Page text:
I really respected Patty Duke as an actress and as an outspoken mental health advocate. She owned her illness publicly when it wasn’t cool to talk about such things. And she wrote a book called “A Brilliant Madness: Living with manic-depressive illness.” It was even a New York Times best seller. I still have my copy.
But…as much as I have heard how people with bipolar disorder are so smart and creative, artistic, bold and flamboyant I just want to call B.S. on the whole theory that an illness could make me special. I believe that those who are selling bipolar disorder as some magical, cool way of thinking are selling those of us who deal with this condition on a daily basis a big lump of coal.
It’s a real disservice to tell someone bipolar disorder can be a good thing. Is there anything good about spending many days in bed or suicidal because your so depressed you can’t get up? Is there something good about being off medications you don’t think your bipolar gift needs and then you become manic, get arrested and end up in jail? Or better yet can you find a mental health professional who will tell you, “you just think differently than other people. You don’t have to take medications, unless of course you want to.”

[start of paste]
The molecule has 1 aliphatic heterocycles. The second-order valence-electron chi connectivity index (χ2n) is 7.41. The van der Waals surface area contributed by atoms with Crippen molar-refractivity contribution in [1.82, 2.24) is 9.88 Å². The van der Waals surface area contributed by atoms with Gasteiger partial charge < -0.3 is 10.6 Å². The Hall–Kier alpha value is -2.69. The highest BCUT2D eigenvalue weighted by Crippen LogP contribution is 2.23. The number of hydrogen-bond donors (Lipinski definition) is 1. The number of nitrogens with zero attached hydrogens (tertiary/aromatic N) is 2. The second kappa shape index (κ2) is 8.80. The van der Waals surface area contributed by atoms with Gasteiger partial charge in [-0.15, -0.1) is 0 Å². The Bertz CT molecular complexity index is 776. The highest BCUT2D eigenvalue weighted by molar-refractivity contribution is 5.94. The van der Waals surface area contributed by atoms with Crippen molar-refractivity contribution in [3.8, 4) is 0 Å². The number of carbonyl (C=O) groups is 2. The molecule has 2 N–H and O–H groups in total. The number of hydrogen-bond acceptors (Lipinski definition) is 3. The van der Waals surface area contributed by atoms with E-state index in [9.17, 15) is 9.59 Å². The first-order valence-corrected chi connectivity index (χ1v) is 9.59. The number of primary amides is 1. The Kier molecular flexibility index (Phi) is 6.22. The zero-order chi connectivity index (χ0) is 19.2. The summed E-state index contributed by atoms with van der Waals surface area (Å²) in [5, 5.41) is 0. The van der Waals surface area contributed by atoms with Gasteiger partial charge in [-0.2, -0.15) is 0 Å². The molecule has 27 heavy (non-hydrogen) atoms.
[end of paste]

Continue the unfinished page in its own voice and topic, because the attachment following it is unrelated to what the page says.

Oh my the stories I hear. All because we can’t seem to come to a clear consensus that having bipolar disorder is nothing to be ashamed of, but it’s no gift either. I’ve seen one to many lives ruined because people are trying to sugar coat the realities of bipolar disorder. This is a difficult illness to live with.
And…by the way…there is lots of hope. It’s not all doom and gloom. There are effective treatments. Lots of credible information online and in books. There are healthy coping strategies that one can learn. There are ways to live a good life, while also managing a chronic illness.
But for heavens sakes please stop telling people bipolar disorder is a special gift.
The other day I was having a rather deep conversation with my mother. She said, “I’m sorry I gave you the bipolar gene. I wish I could take it away.” I replied, “That’s okay, you gave me Olympic genes too. Gotta take the good with the bad.”
I’m athletic because of hard work and good genes. I’m intelligent because that’s how I was born. I have bipolar disorder and learned how to manage it. Not because I view it as a brilliant madness, but because I know it’s a wicked illness that will take you to hell and back if you let it.
Learn to manage the illness. Find the right medications. And find your brilliance in something other than madness.